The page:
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Why South Africans are flocking to Cyprus

Women enjoy the sea during a sunset in Ayia Napa resort in the South-East part of the Island of Cyprus. AP Photo/Petros Karadjias

Women enjoy the sea during a sunset in Ayia Napa resort in the South-East part of the Island of Cyprus. AP Photo/Petros Karadjias

Published Oct 22, 2021


There’s been a record-breaking number of South Africans looking to emigrate or move their businesses abroad in the past few years – and Cyprus is increasingly emerging as a favoured destination.

Big South African brands to have started operations on the island include MTN, Ocean Basket and the Atterbury Group, and this is set to grow, with the Cyprus-South Africa Business Association actively promoting bilateral trade and economic relations between Cyprus and South Africa.

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Cyprus may be small, but it has much to offer, says Sovereign Trust’s Roné Silke. It is a well-regarded jurisdiction and ranks 33rd out of 167 countries on the Legatum Prosperity Index, which considers factors such as wealth, economic growth, education, health, personal wellbeing, and quality of life.

Silke says there are several factors driving the island’s popularity with South Africans.

Ease of doing business

Attracting foreign direct investment is at the heart of Cyprus’ development strategy. Investment activity in Cyprus has shown consistent growth over the past three decades as the island positions itself as a hub for business.

“Cyprus has the right recipe for doing business and attracting investment. It has progressive laws, an attractive tax regime, a highly skilled workforce and reasonable regulation,” says Silke. “It has the same rights and opportunities as the other EU states, as well as a euro-based currency.”

The process to set up a Cyprus company is straightforward, and a company can be incorporated between 7-10 working days.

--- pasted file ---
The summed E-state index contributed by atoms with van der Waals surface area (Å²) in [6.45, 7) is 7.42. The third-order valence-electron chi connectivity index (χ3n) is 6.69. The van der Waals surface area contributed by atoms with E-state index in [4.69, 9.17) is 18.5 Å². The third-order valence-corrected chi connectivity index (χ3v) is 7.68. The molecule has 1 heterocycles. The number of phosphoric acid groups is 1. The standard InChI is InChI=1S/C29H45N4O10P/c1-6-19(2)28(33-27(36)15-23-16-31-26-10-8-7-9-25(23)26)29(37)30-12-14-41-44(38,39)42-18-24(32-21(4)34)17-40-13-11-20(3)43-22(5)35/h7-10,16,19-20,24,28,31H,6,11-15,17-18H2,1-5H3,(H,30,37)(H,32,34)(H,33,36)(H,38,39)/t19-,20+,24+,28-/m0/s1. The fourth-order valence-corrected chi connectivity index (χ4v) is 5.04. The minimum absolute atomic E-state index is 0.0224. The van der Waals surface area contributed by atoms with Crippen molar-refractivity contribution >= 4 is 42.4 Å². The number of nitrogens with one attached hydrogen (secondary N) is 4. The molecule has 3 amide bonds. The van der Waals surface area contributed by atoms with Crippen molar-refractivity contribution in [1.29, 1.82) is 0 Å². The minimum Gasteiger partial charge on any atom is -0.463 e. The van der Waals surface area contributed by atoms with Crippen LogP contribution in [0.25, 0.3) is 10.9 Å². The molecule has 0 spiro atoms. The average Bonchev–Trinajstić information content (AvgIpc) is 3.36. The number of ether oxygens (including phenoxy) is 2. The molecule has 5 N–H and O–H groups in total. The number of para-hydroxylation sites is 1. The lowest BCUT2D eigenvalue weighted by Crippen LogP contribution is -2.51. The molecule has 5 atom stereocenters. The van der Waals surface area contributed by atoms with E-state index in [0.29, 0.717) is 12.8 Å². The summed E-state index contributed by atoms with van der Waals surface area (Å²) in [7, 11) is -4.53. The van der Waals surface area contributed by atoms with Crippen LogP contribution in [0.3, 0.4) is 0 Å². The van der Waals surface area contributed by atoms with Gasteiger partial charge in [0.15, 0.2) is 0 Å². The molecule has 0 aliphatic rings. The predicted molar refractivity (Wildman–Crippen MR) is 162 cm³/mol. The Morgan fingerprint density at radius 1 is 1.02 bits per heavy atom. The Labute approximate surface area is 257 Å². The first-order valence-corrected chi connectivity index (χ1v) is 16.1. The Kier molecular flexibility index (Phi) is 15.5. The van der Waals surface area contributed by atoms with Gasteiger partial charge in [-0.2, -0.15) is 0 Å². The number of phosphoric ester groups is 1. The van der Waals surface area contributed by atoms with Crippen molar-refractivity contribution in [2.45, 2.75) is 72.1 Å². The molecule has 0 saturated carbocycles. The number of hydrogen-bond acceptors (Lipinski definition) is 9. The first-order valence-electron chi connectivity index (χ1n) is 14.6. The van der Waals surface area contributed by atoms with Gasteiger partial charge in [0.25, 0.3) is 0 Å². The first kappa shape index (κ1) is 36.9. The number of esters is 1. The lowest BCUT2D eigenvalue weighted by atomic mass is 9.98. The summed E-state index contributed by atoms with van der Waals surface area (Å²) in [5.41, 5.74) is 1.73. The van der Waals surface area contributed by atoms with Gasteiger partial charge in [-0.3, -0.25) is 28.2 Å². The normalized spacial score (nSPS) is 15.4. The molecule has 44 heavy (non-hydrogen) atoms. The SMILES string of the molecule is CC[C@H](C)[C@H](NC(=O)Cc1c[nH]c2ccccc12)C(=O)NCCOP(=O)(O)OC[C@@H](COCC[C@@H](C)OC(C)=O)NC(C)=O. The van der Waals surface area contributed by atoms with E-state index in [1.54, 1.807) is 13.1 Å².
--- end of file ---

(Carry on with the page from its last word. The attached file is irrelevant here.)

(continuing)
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Easy access to permanent residency and tax residency

Renowned for its sunny days, sparkling sea, sandy beaches, and Mediterranean cuisine, Cyprus has something to offer for everyone and it’s easy to be a part of it. Foreign nationals can obtain Permanent Resident Permits (PRPs) for an investment of €300 000 within two months. There are no language requirements, and you only have to visit Cyprus every two years to keep your status. The PRP is valid for life and can be passed on to dependants.

Those who choose to become tax residents in Cyprus can also minimise and even eliminate tax on income. Non-domiciled tax residents receive a multitude of tax benefits, including no tax on gains arising from the disposal of investments; no tax on worldwide dividend and interest income for non-domiciled individuals for 17 years; and no estate duty, wealth or gift tax, or inheritance tax.

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Attractive tax system

Companies in Cyprus pay a uniform 12.5% corporate tax rate, which is one of lowest in Europe, while still complying with EU standards and being ‘white-listed’ by the OECD. Cyprus also has access to an extensive network of more than 60 double taxation treaties worldwide, including South Africa, Luxembourg, Singapore, Mauritius, the United Kingdom, and the United States.

Since the change in legislation relating to loop structures in January, South African residents with authorised foreign assets may invest in South Africa, as long as the assets acquired through an offshore structure are reported to an authorised dealer (a bank) when the transaction is finalised.

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To ensure tax efficiency, it is important that the holding entity through which South Africans invest into South Africa is incorporated in a jurisdiction that has entered into a double taxation agreement with South Africa. This is why Cyprus’ popularity as a holding vehicle jurisdiction has increased significantly since the beginning of the year.

“It’s also important to highlight the fact that South Africa’s double taxation agreement with Cyprus gives it a significant advantage above other treaty jurisdictions, because the gains on the sale of property owned by a Cypriot company are not taxed in South Africa – or Cyprus, provided the property is not situated in Cyprus. In terms of other double taxation agreements, the gains would usually be taxable in South Africa,” said Silke.

Flexible banking options

The Cypriot banking sector has emerged strong, fully recapitalised, and well-regulated out of the financial crisis. There are currently more than 40 Cypriot and international banks operating in Cyprus. However, a Cyprus-based company’s bank account does not have to be in Cyprus.


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